Teacher accountability gone horribly wrong

Adapted from an older, much longer post for your convenience. You can read the original, or look at the findings discussed here.

In providing prescriptions for school reform Richard Ingersoll, former teacher and current Professor of Education and Sociology at the University of Pennsylvania, recognizes that “[t]eachers are important, and they do have an effect on students, and hence it is appropriate to hold them accountable” (Ingersoll, 2003, p. 235). In fact, he argues that “the public has a right, and indeed obligation to be concerned with the performance of teachers” (Ingersoll, 2003, p. 235–emphasis added).

I don’t disagree.

Much like my personal beliefs, Ingersoll’s beliefs that teachers are important and ought to be held accountable do not support current movements to hold teachers more accountable by introducing performance-based pay (such as the value-added method which rates teachers according to their student’s gains on standardized tests), firing low-quality teachers, or [insert any other ridiculous teacher grading system reform here].

Ingersoll finds that the accountability reforms geared at addressing the problems associated with teacher performance have 3 obvious problems that make them both unappealing and ineffective:

1) They are inaccurate because reformers lack proper experience and fail to consult those they seek to reform;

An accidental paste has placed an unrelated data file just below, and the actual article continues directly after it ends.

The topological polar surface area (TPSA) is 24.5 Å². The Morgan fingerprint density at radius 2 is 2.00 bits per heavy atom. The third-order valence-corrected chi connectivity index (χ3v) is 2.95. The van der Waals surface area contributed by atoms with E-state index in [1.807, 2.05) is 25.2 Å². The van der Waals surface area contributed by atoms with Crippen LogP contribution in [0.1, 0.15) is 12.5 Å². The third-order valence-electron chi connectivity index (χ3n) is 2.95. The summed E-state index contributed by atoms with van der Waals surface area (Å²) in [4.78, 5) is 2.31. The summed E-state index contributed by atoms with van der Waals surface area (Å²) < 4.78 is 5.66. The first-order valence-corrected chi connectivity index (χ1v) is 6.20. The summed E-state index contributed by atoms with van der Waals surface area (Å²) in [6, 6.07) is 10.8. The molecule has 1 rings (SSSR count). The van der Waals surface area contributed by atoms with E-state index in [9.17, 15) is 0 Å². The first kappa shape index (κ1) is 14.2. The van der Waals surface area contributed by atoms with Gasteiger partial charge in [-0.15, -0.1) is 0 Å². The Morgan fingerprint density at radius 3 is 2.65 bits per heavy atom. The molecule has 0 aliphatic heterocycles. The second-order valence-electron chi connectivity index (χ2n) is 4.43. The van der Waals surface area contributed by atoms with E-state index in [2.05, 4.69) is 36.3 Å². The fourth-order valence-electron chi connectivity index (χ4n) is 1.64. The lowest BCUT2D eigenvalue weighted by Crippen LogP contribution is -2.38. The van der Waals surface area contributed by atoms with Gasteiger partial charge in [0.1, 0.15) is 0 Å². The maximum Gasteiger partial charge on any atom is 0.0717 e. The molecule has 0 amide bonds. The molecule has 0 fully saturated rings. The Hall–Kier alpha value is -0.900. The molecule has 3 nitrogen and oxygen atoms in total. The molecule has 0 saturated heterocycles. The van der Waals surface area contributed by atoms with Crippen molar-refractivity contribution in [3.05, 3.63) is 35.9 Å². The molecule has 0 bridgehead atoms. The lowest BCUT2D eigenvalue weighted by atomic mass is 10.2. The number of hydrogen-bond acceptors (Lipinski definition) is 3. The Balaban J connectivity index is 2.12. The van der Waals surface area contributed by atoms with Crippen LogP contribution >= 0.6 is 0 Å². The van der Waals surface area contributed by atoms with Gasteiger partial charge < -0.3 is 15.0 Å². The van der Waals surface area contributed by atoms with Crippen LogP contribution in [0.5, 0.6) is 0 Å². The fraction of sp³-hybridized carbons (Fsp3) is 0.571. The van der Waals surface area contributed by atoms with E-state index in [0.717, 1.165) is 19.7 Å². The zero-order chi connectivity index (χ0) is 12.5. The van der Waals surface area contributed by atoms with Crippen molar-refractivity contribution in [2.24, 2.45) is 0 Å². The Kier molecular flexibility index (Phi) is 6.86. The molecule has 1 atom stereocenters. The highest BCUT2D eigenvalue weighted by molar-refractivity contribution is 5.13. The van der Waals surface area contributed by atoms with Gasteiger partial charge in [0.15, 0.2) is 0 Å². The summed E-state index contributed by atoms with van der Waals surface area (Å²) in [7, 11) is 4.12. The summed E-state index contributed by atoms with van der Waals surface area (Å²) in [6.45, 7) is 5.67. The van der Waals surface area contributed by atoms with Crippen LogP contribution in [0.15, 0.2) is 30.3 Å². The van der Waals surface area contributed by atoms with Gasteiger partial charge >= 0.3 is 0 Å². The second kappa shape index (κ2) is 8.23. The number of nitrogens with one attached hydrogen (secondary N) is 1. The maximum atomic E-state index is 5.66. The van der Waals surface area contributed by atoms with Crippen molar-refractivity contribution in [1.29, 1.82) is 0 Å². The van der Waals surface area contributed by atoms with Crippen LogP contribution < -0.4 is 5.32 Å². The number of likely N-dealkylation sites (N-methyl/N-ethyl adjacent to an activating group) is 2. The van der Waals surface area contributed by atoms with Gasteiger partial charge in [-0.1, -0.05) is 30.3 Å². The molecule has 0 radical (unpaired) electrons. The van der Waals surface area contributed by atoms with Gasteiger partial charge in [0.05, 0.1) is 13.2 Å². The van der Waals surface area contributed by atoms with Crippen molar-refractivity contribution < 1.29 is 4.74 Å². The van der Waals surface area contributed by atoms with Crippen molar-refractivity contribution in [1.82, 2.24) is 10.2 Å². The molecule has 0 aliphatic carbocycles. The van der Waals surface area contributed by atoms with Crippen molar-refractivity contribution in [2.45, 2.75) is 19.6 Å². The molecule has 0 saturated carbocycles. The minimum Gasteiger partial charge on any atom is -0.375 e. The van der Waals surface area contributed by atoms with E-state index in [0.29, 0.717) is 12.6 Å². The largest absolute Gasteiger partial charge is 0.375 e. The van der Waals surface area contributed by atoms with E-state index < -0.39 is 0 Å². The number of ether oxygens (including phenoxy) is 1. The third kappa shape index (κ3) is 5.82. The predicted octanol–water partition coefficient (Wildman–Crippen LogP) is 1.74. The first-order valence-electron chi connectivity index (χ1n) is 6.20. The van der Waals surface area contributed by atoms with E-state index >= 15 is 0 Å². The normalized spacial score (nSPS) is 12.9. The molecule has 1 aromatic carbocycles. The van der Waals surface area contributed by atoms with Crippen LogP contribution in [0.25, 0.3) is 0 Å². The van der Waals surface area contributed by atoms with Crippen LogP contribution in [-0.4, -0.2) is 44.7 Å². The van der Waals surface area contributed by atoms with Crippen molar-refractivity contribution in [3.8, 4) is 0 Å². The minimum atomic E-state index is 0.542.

2) They are unfair because they don’t recognize “the extent to which the teaching workforce is a source of human, social, and even financial capital in schools” (p. 236); and,

3) Such accountability reforms often don’t work as “[t]oo much organizational control can deny teachers the very control and flexibility necessary to do their job effectively and can undermine the motivation of those doing the job” (Ingersoll, 2003, p. 236).

Recognizing the complex nature of education and the influences of school environment, family, community, etc. on student performance, Ingersoll explains that “[i]f top-down policies hold teachers accountable for activities they do not control, they may harm the very thing they seek to improve–teacher performance” (Ingersoll, 2003, p. 237). Consequently, to effectively improve the quality of our teachers and schools, Ingersoll believes “we need to improve the quality of the teaching job” (Ingersoll, 2003, p. 249). For him, the lesson from his data, analyses, and past reform experiences is clear: “[I]f reform is to be effective, actual decision-making power must be shared” (Ingersoll, 2003, p. 246).

I strongly agree with Ingersoll’s statement that “[a]ccountability and power must go hand in hand; increases in one must be accompanied by increases in the other” (Ingersoll, 2003, p. 244–emphasis added). In this sense, if we wish to hold teachers more accountable, we must give them more power over their practice, as  “it does not make sense to hold somebody accountable for something they don’t control, nor does it make sense to give someone control over something for which they are not held accountable” (Ingersoll, 2003, pp. 244-245). To these ends, we should support and push for reform movements that strive to balance accountability and power, and use data and findings such as those presented in his book to create policies that accurately reflect the realities of teaching and school organization.